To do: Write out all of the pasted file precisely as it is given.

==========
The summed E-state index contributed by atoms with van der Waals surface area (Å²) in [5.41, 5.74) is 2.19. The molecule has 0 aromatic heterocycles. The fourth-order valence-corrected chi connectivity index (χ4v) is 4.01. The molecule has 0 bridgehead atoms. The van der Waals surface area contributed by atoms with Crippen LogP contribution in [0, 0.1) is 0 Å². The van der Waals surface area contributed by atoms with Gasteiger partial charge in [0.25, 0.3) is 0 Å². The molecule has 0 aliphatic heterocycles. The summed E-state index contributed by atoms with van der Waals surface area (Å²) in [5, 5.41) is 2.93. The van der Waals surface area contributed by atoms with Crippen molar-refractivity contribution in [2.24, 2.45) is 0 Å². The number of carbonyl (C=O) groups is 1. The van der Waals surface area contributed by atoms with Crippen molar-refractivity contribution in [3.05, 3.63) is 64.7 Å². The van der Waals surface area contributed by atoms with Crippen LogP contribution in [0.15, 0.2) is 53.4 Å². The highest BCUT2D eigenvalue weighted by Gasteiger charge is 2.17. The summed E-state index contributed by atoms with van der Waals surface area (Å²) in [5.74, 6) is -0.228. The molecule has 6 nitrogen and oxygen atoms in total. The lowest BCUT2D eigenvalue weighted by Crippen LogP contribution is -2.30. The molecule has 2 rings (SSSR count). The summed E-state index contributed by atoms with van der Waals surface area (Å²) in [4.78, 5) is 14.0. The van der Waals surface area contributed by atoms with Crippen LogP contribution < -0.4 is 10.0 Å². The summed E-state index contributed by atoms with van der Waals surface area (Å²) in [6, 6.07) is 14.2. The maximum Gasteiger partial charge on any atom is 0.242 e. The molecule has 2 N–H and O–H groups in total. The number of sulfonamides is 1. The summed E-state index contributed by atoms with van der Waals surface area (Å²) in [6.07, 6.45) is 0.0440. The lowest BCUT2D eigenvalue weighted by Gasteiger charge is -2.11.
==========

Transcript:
The summed E-state index contributed by atoms with van der Waals surface area (Å²) in [5.41, 5.74) is 2.19. The molecule has 0 aromatic heterocycles. The fourth-order valence-corrected chi connectivity index (χ4v) is 4.01. The molecule has 0 bridgehead atoms. The van der Waals surface area contributed by atoms with Crippen LogP contribution in [0, 0.1) is 0 Å². The van der Waals surface area contributed by atoms with Gasteiger partial charge in [0.25, 0.3) is 0 Å². The molecule has 0 aliphatic heterocycles. The summed E-state index contributed by atoms with van der Waals surface area (Å²) in [5, 5.41) is 2.93. The van der Waals surface area contributed by atoms with Crippen molar-refractivity contribution in [2.24, 2.45) is 0 Å². The number of carbonyl (C=O) groups is 1. The van der Waals surface area contributed by atoms with Crippen molar-refractivity contribution in [3.05, 3.63) is 64.7 Å². The van der Waals surface area contributed by atoms with Crippen LogP contribution in [0.15, 0.2) is 53.4 Å². The highest BCUT2D eigenvalue weighted by Gasteiger charge is 2.17. The summed E-state index contributed by atoms with van der Waals surface area (Å²) in [5.74, 6) is -0.228. The molecule has 6 nitrogen and oxygen atoms in total. The lowest BCUT2D eigenvalue weighted by Crippen LogP contribution is -2.30. The molecule has 2 rings (SSSR count). The summed E-state index contributed by atoms with van der Waals surface area (Å²) in [4.78, 5) is 14.0. The van der Waals surface area contributed by atoms with Crippen LogP contribution < -0.4 is 10.0 Å². The summed E-state index contributed by atoms with van der Waals surface area (Å²) in [6, 6.07) is 14.2. The maximum Gasteiger partial charge on any atom is 0.242 e. The molecule has 2 N–H and O–H groups in total. The number of sulfonamides is 1. The summed E-state index contributed by atoms with van der Waals surface area (Å²) in [6.07, 6.45) is 0.0440. The lowest BCUT2D eigenvalue weighted by Gasteiger charge is -2.11.